Undoubtedly one of the best BBC TV dramas ever made, “Edge of Darkness” first screened in 1985 and reflects the dark mood and preoccupations of the time.
Starting with a simple tale of human tragedy, the plot slowly widens to encompass national and international concerns. Bob Peck delivers an extraordinarily controlled and nuanced performance as Yorkshire detective Ron Craven whose young daughter, Emma, is gunned down outside their home. Still grief-stricken, Craven discovers a handgun and a Geiger counter in Emma’s room. Was the gunman after him, or his daughter?
As Craven makes his own investigation of her death, several strands slowly come together: his own past in counter-terrorism in Northern Island, his daughter’s environmental activism and the current inquiry he is meant to be conducting into a rigged election at a Yorkshire mine refitted as a low-grade nuclear waste containment centre. These threads come to form one line of inquiry, taking him inexorably into the heart of a trans-national nuclear state.
What unfolds is, in effect, an extremely intelligent five-and-half hour action film mixing espionage, conspiracy theories, environmentalism and a touch of science-fiction. Quietly compelling, it is made with astonishing attention to detail. It uses both silence, and a terrific score by Michael Kamen and Eric Clapton, to great effect.
It has a gorgeous sense of surrealism as well: two frighteningly, clinically British spies (one all army charm, the other a glumly FT-reading lawyer) are funded by the Endowment for the Arts as “strolling players”; while larger-than-life Texan CIA man Darius Jedburg (Joe Don Baker) is obsessed with golf and British ballroom dancing.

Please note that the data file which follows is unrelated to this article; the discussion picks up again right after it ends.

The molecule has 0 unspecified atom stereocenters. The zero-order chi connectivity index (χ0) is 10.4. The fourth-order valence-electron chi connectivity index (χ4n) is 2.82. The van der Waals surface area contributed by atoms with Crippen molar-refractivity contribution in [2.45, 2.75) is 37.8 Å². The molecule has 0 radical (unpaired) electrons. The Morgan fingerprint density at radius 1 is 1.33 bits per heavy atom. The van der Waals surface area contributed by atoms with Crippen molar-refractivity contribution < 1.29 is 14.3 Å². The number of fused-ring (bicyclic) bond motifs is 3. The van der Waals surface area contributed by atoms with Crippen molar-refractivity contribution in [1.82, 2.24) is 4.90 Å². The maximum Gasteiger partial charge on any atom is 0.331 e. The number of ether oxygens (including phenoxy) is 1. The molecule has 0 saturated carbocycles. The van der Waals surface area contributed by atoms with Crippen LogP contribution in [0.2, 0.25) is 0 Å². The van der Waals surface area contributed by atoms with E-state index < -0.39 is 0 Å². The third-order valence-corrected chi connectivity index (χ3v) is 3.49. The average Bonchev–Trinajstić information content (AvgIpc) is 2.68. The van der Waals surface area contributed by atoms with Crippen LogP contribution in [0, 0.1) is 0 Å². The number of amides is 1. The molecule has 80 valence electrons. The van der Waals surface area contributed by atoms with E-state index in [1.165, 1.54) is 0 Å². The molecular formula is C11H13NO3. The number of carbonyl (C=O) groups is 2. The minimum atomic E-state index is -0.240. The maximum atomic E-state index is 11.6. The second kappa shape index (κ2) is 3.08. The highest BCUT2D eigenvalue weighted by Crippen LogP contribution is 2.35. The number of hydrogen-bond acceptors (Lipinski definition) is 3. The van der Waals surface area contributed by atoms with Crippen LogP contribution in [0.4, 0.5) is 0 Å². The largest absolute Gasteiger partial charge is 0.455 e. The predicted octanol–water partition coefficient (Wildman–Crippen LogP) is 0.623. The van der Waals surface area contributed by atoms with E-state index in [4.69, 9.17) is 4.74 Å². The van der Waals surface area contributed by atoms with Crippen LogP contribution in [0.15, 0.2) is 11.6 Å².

But, as one review brilliantly puts it:
“The moment that most lingers in the mind is the sequence where Baker and Peck find a [disused] bomb shelter buried deep in [a] nuclear plant. Fine wine, the best books, and, of course, a classic motor car. The two settle down for a gourmet dinner.
“It's hypnotic enough for its oddity alone, but what is even more striking is that this relaxation occurs in the middle of a fraught chase sequence. Character development amid the action? Doesn't happen these days.”
Watching it again, I was amazed how much I recalled from seeing it as a kid in Australia. It holds up amazingly well, and its commentary on the links between industry, energy and the military and the way a society deals with terrorism and ecological concerns are also still more than relevant. Really excellent viewing, even if the parts of the final episode (“Fusion”) are a little melodramatic.
Further reading: Wikipedia, DVD Times, imdb, BBC Cult TV.